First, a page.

The best turbo trainers for Zwift

If you're a fan of Zwift, you need a decent turbo trainer that will give you resistance and excitement - check out our shortlist.

Woman on bike with bike turbo trainer

by Adam Binnie |

For the uninitiated, the world of indoor cycling can seem bewildering, with a vast amount of technologies and options depending on how much space you’ve got, whether you already own a bike and if you plan on using training apps like Zwift or Sufferfest. These are essentially games that use your real-world pedal strokes to move a virtual rider through an on- or off-road environment and can turn a soul-crushing 90-minute offline grindfest into a more enjoyable (dare we say fun?) experience.

At its most basic a turbo trainer is simply a metal frame that holds your rear wheel off the ground, and a motor that sits against the tyre and creates resistance, so it feels like you’re riding outside. If you want to use a training app you’ll need speed and cadence sensors which attach to your bike and connect to your phone or computer.

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The next step up from a standard ‘wheel-on’ unit is a smart turbo trainer, which connects to your app of choice and ramps up the motor’s resistance when you come across a hill in the game so you have to pedal harder to get up it, just like in real life. This adds a great level of immersion.

For extra precision and responsiveness (wheel-on trainers can take a couple of seconds to react to an increase in speed) you’ll want a direct drive turbo – instead of reversing your whole bike onto it, this unit has a cassette already mounted, so you have to take off your rear wheel and attach the bike to the trainer. These are also quieter and come without the faff of having to put a trainer-specific rear tyre on your bike.

This unit is quite pricey but as we discovered in our Tacx Neo 2T review, it more than makes a case for its four-figure price tag. Headline stats are the ability to simulate 2,200w and a 25% gradient, with no need to plug it in or regularly calibrate it. Specification to one side for a moment, it does look brilliant and packs away neatly if space is a consideration for you too.

Garmin Tacx Boost Trainer

Best entry-level 'dumb' trainer
Garmin Tacx Boost Trainer
Amazon

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We've given the Tacx Boost a more thorough review after living with one for four months so we'll avoid repeating our findings too much here, but basically it was faultless during that time. Quiet, stable, smooth and easy to pack away, it is the perfect choice for a first-timer or occasional turbo trainer user. It also looks really nice and is constructed from high-quality materials, which might be a consideration if you leave it set up in your home.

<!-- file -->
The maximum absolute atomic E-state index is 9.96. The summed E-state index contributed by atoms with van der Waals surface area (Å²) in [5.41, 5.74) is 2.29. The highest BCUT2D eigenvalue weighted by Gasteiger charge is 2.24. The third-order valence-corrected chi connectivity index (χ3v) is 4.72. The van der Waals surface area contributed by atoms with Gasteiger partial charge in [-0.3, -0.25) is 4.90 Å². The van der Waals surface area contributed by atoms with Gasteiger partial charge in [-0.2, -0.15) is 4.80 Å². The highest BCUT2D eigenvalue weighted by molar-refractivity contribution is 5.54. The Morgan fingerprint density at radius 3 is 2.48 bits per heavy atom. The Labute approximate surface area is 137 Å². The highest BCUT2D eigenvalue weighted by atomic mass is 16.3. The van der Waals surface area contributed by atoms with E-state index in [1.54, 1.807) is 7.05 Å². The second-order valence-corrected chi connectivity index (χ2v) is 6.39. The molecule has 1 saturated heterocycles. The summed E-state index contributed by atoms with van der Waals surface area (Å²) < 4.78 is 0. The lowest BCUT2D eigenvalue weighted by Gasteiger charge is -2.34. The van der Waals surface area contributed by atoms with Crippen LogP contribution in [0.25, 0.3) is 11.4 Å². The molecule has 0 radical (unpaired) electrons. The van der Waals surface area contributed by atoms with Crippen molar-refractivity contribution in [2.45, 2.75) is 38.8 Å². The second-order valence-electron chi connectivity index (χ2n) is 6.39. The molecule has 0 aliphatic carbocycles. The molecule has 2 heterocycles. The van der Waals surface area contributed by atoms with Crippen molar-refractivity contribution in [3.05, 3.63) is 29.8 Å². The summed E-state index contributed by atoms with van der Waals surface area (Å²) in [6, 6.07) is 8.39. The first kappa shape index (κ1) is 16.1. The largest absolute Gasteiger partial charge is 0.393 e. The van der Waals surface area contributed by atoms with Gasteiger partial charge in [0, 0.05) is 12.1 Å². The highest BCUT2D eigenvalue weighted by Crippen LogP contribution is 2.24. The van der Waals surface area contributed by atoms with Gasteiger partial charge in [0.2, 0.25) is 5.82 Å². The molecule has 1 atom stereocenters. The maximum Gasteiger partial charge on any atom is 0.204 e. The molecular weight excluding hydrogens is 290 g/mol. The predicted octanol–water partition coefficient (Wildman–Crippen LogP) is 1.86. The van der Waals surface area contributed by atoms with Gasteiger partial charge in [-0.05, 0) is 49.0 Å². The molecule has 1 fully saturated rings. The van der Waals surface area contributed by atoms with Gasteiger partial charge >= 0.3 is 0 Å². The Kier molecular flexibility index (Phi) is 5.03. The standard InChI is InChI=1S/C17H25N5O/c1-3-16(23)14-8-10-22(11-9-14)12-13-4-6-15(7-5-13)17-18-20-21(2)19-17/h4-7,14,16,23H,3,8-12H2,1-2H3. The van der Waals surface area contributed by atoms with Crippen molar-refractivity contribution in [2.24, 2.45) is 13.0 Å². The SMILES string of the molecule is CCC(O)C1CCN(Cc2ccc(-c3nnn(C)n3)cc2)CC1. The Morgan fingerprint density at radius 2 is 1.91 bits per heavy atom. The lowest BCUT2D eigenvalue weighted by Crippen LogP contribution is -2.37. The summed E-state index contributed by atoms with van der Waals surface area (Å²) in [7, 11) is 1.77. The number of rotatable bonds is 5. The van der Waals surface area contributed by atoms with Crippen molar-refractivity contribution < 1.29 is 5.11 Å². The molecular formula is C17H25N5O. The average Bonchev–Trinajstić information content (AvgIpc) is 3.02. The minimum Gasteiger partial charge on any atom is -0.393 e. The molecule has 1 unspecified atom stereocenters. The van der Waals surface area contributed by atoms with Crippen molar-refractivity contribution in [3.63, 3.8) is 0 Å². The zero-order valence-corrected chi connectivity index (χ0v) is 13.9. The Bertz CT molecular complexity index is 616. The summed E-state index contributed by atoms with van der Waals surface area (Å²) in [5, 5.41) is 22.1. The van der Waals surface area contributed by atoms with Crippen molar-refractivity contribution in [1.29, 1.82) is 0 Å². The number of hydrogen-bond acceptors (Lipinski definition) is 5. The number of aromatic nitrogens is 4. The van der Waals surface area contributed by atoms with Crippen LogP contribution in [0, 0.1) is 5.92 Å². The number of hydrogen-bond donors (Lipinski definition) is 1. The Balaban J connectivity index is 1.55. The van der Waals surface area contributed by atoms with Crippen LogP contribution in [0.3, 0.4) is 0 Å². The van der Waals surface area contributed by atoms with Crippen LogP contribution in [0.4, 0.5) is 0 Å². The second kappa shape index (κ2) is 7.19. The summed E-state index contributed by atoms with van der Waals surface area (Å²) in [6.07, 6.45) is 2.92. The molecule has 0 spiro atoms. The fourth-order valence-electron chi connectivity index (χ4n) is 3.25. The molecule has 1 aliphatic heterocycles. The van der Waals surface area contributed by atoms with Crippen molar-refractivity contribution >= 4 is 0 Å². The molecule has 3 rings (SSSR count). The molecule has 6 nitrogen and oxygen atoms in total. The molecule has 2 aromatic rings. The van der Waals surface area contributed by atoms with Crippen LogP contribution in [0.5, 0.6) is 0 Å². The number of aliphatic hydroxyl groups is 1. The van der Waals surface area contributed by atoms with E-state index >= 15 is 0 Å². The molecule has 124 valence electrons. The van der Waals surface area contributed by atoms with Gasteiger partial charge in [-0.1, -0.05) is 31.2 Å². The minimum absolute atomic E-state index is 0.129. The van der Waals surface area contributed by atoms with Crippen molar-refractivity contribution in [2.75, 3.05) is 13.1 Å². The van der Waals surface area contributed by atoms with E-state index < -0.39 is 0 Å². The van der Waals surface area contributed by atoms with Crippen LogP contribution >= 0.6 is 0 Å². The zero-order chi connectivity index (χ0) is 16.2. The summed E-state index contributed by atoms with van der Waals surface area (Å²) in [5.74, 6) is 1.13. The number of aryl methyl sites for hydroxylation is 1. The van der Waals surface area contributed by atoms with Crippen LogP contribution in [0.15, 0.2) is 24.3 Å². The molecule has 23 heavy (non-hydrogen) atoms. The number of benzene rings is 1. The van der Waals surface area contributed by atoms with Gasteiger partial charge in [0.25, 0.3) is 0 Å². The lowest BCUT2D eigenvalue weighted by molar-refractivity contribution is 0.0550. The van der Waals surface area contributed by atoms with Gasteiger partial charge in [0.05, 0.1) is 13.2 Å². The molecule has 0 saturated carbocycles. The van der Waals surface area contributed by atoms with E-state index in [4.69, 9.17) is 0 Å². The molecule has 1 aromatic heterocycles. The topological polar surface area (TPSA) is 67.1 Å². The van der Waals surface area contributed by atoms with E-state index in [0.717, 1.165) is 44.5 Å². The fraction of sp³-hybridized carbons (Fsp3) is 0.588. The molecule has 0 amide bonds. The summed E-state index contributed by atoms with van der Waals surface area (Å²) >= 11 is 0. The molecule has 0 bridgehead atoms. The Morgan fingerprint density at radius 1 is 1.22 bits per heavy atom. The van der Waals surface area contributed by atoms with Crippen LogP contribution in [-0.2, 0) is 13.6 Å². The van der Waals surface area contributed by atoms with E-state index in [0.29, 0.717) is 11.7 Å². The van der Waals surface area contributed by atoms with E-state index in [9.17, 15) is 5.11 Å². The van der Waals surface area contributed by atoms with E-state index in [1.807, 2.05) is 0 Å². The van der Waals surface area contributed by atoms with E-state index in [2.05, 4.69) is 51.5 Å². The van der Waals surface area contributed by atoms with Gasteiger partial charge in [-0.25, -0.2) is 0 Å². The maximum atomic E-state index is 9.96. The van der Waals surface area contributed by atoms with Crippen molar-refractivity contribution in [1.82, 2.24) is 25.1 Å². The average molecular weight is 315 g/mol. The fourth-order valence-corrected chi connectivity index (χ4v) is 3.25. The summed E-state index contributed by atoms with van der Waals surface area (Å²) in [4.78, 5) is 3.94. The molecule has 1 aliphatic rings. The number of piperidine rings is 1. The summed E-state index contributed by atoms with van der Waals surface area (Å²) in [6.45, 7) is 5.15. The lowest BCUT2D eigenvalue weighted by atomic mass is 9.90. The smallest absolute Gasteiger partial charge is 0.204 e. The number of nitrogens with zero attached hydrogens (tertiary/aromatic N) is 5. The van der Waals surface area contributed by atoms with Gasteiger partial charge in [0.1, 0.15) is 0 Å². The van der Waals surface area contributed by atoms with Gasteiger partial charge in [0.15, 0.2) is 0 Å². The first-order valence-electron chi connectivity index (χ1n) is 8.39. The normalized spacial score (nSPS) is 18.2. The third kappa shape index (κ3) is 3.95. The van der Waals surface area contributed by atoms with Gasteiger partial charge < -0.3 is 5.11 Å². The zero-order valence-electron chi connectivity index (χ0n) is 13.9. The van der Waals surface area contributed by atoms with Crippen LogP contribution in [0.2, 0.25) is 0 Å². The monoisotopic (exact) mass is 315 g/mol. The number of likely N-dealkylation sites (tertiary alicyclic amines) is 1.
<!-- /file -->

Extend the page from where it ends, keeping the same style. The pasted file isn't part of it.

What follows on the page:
Saris CycleOps Fluid2 Smart Equipped Indoor Bike Trainer

Best 'dumb' trainer for a bigger budget
Saris CycleOps Fluid2 Smart Equipped Indoor Bike Trainer
Amazon

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An incrementally more sophisticated (and better) trainer from Saris, the Fluid2 uses, as you might have guessed, fluid to provide resistance for your rear wheel. This is smoother and quieter in use, and the large flywheel makes riding indoors feel more natural by allowing your back wheel to rotate even when you're not pedalling. This unit isn't 'smart' (despite the title) in the sense that it won't ramp up the resistance as you climb, but does come with a speed sensor to hook it up to virtual training apps.

Wahoo KICKR Snap

Best smart wheel-on turbo trainer
Wahoo KICKR Snap

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If you specifically want a wheel-on trainer (it is marginally simpler to reverse your bike into one than have to mess around by taking the rear wheel off) then the KICKR Snap offers variable resistance in line with your on-screen avatar in the same way that a direct drive unit does. It's quite expensive though, and overlaps considerably with cheaper wheel-off devices.

Elite Turno Indoor Smart Cycle Trainer

Best budget direct drive turbo trainer
Elite Turno Indoor Smart Cycle Trainer
Amazon

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Our cheapest direct drive unit on the list costs less than the wheel-on KICKR Snap but comes with all the benefits of not having a tyre dragging against a motor u2013 namely a quieter operation, and more accurate and agile readouts. It's a bit of a lump though, and looks a bit like a garden waste shredder, plus you'll have to save some budget for a cassette and potentially an axle adaptor depending on what bike you want to fit to it.

Wahoo KICKR Power

Best all-round turbo trainer
Wahoo KICKR Power

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For a trainer that does most things for most people you won't go far wrong with a KICKR Power it's a quiet and precise direct drive unit built to withstand the strongest riders and comes with a cadence sensor and cassette, so all you need to do is provide the bike.

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